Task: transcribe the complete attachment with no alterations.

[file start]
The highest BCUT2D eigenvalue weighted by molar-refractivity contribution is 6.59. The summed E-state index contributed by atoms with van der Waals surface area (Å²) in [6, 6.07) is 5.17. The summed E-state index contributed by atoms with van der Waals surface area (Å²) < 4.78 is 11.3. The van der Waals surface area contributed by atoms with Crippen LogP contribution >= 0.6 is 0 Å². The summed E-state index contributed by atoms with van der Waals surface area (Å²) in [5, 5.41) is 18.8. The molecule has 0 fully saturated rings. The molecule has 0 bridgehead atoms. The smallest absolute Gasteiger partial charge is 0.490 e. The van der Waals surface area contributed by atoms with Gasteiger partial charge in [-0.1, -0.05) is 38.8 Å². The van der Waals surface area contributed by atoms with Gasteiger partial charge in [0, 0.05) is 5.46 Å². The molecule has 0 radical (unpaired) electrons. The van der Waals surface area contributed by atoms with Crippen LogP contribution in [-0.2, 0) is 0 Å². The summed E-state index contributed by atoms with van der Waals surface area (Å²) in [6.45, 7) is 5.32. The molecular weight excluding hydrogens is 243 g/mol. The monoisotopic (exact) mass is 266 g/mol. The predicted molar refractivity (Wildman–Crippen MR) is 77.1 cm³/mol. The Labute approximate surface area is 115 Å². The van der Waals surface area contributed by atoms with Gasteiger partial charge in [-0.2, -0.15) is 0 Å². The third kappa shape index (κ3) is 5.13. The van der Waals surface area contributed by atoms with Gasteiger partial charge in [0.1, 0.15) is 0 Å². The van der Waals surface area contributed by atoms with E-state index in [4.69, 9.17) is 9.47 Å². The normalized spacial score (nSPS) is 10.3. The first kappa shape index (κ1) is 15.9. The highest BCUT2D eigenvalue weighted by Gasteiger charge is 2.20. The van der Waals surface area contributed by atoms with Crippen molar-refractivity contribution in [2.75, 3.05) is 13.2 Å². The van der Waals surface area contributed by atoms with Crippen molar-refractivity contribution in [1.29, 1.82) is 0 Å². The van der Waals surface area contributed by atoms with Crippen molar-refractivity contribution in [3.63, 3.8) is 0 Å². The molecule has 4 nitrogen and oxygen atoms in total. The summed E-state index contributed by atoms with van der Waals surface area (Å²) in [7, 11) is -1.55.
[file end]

The highest BCUT2D eigenvalue weighted by molar-refractivity contribution is 6.59. The summed E-state index contributed by atoms with van der Waals surface area (Å²) in [6, 6.07) is 5.17. The summed E-state index contributed by atoms with van der Waals surface area (Å²) < 4.78 is 11.3. The van der Waals surface area contributed by atoms with Crippen LogP contribution >= 0.6 is 0 Å². The summed E-state index contributed by atoms with van der Waals surface area (Å²) in [5, 5.41) is 18.8. The molecule has 0 fully saturated rings. The molecule has 0 bridgehead atoms. The smallest absolute Gasteiger partial charge is 0.490 e. The van der Waals surface area contributed by atoms with Gasteiger partial charge in [-0.1, -0.05) is 38.8 Å². The van der Waals surface area contributed by atoms with Gasteiger partial charge in [0, 0.05) is 5.46 Å². The molecule has 0 radical (unpaired) electrons. The van der Waals surface area contributed by atoms with Crippen LogP contribution in [-0.2, 0) is 0 Å². The summed E-state index contributed by atoms with van der Waals surface area (Å²) in [6.45, 7) is 5.32. The molecular weight excluding hydrogens is 243 g/mol. The monoisotopic (exact) mass is 266 g/mol. The predicted molar refractivity (Wildman–Crippen MR) is 77.1 cm³/mol. The Labute approximate surface area is 115 Å². The van der Waals surface area contributed by atoms with Gasteiger partial charge in [-0.2, -0.15) is 0 Å². The third kappa shape index (κ3) is 5.13. The van der Waals surface area contributed by atoms with Gasteiger partial charge in [0.1, 0.15) is 0 Å². The van der Waals surface area contributed by atoms with E-state index in [4.69, 9.17) is 9.47 Å². The normalized spacial score (nSPS) is 10.3. The first kappa shape index (κ1) is 15.9. The highest BCUT2D eigenvalue weighted by Gasteiger charge is 2.20. The van der Waals surface area contributed by atoms with Crippen molar-refractivity contribution in [2.75, 3.05) is 13.2 Å². The van der Waals surface area contributed by atoms with Crippen molar-refractivity contribution in [1.29, 1.82) is 0 Å². The van der Waals surface area contributed by atoms with Crippen molar-refractivity contribution in [3.63, 3.8) is 0 Å². The molecule has 4 nitrogen and oxygen atoms in total. The summed E-state index contributed by atoms with van der Waals surface area (Å²) in [7, 11) is -1.55.